PI: Eric Mamajek, University of Rochester, email@example.com
Address: Department of Physics & Astronomy, 500 Wilson Blvd, Rochester, NY 14627-0171, USA
CoI: David Trilling, Northern Arizona University
Title: DECam Survey for Theoretically Predicted Populations of Distant Outer Satellites and Quasi-Satellites for Uranus and Neptune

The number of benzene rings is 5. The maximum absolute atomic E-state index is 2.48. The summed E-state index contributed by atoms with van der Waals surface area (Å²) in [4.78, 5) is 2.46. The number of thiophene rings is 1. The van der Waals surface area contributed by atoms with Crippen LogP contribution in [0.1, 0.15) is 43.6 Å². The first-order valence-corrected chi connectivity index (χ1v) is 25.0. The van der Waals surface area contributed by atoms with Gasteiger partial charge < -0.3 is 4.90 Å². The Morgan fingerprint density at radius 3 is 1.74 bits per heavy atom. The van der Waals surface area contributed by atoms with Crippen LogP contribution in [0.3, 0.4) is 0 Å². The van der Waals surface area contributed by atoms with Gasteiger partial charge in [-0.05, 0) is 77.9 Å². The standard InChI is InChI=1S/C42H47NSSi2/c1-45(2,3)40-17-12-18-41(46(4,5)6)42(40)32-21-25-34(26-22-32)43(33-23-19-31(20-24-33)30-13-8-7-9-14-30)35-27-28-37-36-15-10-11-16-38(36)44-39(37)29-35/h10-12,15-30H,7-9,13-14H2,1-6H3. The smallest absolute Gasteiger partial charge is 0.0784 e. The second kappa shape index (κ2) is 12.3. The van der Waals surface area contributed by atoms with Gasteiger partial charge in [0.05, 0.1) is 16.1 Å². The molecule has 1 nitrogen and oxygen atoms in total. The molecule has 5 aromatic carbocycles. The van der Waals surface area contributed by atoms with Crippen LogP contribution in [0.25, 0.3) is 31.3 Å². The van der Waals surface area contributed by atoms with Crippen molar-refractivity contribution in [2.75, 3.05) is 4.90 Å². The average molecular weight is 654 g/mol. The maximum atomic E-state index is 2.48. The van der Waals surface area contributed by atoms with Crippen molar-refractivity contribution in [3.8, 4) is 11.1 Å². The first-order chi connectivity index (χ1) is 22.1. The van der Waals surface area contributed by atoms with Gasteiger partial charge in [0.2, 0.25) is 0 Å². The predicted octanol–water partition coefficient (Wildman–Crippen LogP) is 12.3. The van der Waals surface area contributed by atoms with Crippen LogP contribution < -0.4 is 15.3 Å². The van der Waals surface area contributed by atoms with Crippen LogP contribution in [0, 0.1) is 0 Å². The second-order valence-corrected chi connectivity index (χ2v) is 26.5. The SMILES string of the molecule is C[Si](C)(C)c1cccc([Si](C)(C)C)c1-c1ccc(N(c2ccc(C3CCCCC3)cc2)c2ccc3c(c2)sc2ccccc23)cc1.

Abstract: We propose to use the unique wide-field imaging capabilities of the Dark Energy Camera (DECam) to conduct a deep survey to uncover new satellites dyamically associated with Uranus and Neptune. The primary motivations are to: (1) find new faint satellites in order to further understand the origins of the irregular satellites and their orbital families, (2) further constrain the radius distribution of planetary satellites at small radii, (3) recover previously discovered small satellites in order to better constrain their orbits, and (4) discover examples of the theoretically predicted ``quasi-satellites''. We plan to use DECam to repeatedly image the Hill sphere regions associated with both Neptune and Uranus at their respective oppositions (Aug and Oct 2013, respectively), and to map regions along their orbits at ~2- 10\times their Hill radii, where numerical studies have suggests that quasi-satellites (with orbital radii > Hill radius) may remain stable for long timescales. While predicted by theory (e.g. Wiegert, Innanen, & Mikkola 2000, Shen & Tremaine 2008), only a single quasi-satellite has been discovered thus far amongst the ice giant planets: the ~250 km-sized object (309239) 2007 RW10. It seems likely that 2007 RW10 represents the tip of the iceberg of a new dynamical population of quasi-satellites which may represent an important new tracer of the dynamical history of the outer solar system.
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